Apple and have ended their lawsuit over use of the phrase “App Store” in marketing the companies’ competing interfaces for selling smartphone applications.  On Tuesday, the U.S. District Court for the Northern District of California dismissed the case based on an agreement between the companies that will allow both to continue using the term.

The case began more than two years ago when, in March 2011, Amazon launched the Amazon Appstore for Android.  Apple brought suit that same month, claiming that it had coined and popularized App Store as the name of the unique mobile software download service they had developed for the iPhone, iPod, and iPad.  Amazon’s use of the phrase, Apple argued, was likely to cause confusion among consumers, infringed Apple’s trademark, and was false advertising.  (A copy of Amazon’s complaint can be found here.)

Continue Reading Apple and Amazon Resolve “App Store” Trademark Dispute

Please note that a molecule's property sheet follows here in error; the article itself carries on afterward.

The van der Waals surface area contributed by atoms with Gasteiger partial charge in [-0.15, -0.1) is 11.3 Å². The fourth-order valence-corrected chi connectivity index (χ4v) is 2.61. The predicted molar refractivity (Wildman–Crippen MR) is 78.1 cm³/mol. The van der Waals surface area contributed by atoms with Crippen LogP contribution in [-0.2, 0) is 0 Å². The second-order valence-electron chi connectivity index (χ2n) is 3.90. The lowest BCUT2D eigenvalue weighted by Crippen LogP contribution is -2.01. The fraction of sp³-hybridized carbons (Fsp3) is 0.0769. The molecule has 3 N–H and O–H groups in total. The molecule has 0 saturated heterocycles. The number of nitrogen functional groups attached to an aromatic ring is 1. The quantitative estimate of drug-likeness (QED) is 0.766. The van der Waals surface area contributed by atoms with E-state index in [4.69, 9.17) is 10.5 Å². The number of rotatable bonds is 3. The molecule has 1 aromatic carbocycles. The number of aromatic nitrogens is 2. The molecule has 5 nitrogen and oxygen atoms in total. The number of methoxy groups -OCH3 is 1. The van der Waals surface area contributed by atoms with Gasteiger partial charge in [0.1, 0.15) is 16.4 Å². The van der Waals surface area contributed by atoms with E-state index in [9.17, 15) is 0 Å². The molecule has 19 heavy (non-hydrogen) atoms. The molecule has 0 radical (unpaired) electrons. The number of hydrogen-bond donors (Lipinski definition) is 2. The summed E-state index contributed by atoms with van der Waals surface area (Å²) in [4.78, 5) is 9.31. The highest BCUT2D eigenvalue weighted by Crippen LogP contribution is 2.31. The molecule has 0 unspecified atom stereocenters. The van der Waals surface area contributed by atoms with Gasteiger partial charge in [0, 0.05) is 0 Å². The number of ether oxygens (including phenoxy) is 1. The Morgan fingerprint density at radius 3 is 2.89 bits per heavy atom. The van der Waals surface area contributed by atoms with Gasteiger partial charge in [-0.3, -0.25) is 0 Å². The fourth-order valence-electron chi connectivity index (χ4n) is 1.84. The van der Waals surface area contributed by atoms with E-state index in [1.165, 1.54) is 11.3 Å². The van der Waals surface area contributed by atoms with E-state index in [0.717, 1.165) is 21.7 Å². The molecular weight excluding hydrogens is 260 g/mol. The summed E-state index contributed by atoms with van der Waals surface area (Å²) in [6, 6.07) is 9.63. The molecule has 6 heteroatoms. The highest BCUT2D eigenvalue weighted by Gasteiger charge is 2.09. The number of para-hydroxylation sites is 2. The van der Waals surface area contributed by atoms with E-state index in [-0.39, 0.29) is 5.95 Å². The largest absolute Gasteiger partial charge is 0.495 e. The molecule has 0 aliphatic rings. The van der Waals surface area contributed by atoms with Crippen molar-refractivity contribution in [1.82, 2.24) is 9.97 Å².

New York’s highest court on March 28 upheld a New York law subjecting out-of-state internet retailers to New York sales tax collection requirements on the basis of their “affiliate” advertising programs.  Although the U.S. Supreme Court has held that a state cannot constitutionally require a retailer to collect sales taxes unless the retailer has a “physical presence” in the state, the New York Court of Appeals “deemed” that affiliate advertising on third-party New York residents’ websites “[e]ssentially . . . established an in-state sales force.”  But the court’s holding — which oddly appears to draw a constitutional line between flat-fee and commission-based advertising arrangements — is difficult to square with both Supreme Court doctrine and the realities of the online “affiliate” relationship.  In the end, the Supreme Court or Congress may have the final word on this issue.
Continue Reading New York Court of Appeals Holds that States May Constitutionally Collect Sales Taxes from Out-of-State Internet Retailers If Those Retailers Pay Commissions to In-State Websites